Technology Qualification (TQ) is widely used in the global oil and gas industry as a systematic way to manage the uncertainties of implementing new technologies. DNV GL brings this important methodology to HVDC transmission technologies like VSC converters or multi-terminal HVDC, whether connecting wind farms or offshore oil and gas platforms to the electricity grid.
Our role is two-fold: we are involved in Joint Industry Projects to develop Recommended Practice in this field, and we can also support you in managing the TQ process for your projects or technologies.
Setting Recommended Practice
As a leader in offshore wind and HVDC, DNV GL is spearheading development of DNV RP-A203, as part of a Joint Industry Project. Qualifying your technology or project based on this methodology will build confidence and reduce risk for stakeholders including developers, manufacturers, investors and end-users.
Managing the qualification process for you
In managing the qualification process for your project, our cross-disciplinary teams bring technical expertise in all areas of offshore HVDC technologies and their application.
They support you at each step of the qualification procedure. These various steps are designed to identify potential risks and provide evidence that the technology is suitable for its intended use.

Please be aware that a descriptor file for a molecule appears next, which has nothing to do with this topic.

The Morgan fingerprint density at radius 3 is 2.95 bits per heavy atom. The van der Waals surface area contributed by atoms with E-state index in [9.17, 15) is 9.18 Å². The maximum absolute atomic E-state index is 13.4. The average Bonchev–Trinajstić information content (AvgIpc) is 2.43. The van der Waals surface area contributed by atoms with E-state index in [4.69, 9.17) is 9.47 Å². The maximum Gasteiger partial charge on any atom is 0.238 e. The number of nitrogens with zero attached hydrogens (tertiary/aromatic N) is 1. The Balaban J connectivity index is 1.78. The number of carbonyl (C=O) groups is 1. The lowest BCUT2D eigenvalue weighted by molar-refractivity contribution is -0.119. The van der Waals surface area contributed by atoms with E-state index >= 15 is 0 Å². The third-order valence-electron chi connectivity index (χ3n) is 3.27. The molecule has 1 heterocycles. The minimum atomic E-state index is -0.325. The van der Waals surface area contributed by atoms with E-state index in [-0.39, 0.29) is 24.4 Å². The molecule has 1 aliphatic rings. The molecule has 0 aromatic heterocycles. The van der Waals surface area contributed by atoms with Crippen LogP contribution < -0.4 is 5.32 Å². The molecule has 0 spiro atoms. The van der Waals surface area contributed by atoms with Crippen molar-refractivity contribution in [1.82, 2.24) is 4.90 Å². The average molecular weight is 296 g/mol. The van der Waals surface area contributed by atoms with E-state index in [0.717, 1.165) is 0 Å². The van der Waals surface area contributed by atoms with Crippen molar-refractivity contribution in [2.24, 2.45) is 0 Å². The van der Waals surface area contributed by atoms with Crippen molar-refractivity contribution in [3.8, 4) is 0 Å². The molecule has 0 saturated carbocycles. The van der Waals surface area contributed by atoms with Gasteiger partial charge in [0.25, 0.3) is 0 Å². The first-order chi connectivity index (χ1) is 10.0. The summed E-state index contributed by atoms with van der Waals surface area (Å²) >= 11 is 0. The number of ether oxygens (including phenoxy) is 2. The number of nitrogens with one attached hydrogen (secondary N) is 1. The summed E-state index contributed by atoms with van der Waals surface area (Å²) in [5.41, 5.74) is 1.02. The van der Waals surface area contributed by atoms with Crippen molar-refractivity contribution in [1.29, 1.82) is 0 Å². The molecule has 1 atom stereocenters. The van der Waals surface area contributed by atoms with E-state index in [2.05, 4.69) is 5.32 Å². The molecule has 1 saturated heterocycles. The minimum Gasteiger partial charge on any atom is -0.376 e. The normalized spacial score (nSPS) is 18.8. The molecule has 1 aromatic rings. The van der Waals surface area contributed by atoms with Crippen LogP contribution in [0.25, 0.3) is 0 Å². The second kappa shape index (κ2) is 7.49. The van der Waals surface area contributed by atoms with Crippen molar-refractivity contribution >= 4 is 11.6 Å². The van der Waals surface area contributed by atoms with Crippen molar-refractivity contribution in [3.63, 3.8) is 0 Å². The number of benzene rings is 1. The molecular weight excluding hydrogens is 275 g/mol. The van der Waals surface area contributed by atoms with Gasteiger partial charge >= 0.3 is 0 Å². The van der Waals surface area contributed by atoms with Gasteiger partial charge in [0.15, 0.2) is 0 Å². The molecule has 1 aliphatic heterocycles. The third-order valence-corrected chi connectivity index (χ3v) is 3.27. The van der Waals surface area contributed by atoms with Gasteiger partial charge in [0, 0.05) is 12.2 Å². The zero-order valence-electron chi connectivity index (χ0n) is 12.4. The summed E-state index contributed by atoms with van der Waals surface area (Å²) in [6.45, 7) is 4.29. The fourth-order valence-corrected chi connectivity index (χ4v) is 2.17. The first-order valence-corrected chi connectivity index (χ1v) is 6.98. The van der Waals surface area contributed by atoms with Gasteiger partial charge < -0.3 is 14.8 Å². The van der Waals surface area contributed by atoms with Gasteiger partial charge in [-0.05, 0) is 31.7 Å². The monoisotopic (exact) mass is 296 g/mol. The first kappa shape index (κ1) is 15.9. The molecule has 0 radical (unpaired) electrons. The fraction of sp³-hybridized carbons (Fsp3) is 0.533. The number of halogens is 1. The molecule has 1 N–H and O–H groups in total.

The full set of qualification steps cover:
- Technology Qualification Basis
- development of the basis for the qualification – functions, intended use and expectation
- Technology Assessment
- categorisation of the technology by degree of novelty based on industry experience
- Threat Assessment
- identification of failure modes and mechanisms, with corresponding probabilities and consequences
- Qualification Plan
- development of plan to address identified risks
- Execution of Plan
- execution of plan and collection of evidence from qualification activities
- Performance Assessment
- assessing whether the evidence produced meets the requirements set out in the Qualification Basis
At each of these steps, we deliver a ‘certificate of fitness of service’, or if this is not possible, a report on our technical findings.